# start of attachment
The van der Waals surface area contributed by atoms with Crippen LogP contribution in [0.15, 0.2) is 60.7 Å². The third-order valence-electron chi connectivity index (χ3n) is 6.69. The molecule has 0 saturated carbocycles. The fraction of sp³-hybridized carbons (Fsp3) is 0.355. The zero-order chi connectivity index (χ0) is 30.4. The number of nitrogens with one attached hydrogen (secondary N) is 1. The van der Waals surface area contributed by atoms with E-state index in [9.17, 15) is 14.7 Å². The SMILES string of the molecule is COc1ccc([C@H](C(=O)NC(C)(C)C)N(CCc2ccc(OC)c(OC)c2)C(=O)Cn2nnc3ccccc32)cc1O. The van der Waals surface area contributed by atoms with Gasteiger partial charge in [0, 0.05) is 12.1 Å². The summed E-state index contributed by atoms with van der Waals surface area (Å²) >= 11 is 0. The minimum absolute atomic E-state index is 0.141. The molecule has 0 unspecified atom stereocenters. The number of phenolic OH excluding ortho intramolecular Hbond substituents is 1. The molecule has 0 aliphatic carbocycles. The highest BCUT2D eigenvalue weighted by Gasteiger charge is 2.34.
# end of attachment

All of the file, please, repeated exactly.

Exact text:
The van der Waals surface area contributed by atoms with Crippen LogP contribution in [0.15, 0.2) is 60.7 Å². The third-order valence-electron chi connectivity index (χ3n) is 6.69. The molecule has 0 saturated carbocycles. The fraction of sp³-hybridized carbons (Fsp3) is 0.355. The zero-order chi connectivity index (χ0) is 30.4. The number of nitrogens with one attached hydrogen (secondary N) is 1. The van der Waals surface area contributed by atoms with E-state index in [9.17, 15) is 14.7 Å². The SMILES string of the molecule is COc1ccc([C@H](C(=O)NC(C)(C)C)N(CCc2ccc(OC)c(OC)c2)C(=O)Cn2nnc3ccccc32)cc1O. The van der Waals surface area contributed by atoms with Gasteiger partial charge in [0, 0.05) is 12.1 Å². The summed E-state index contributed by atoms with van der Waals surface area (Å²) >= 11 is 0. The minimum absolute atomic E-state index is 0.141. The molecule has 0 unspecified atom stereocenters. The number of phenolic OH excluding ortho intramolecular Hbond substituents is 1. The molecule has 0 aliphatic carbocycles. The highest BCUT2D eigenvalue weighted by Gasteiger charge is 2.34.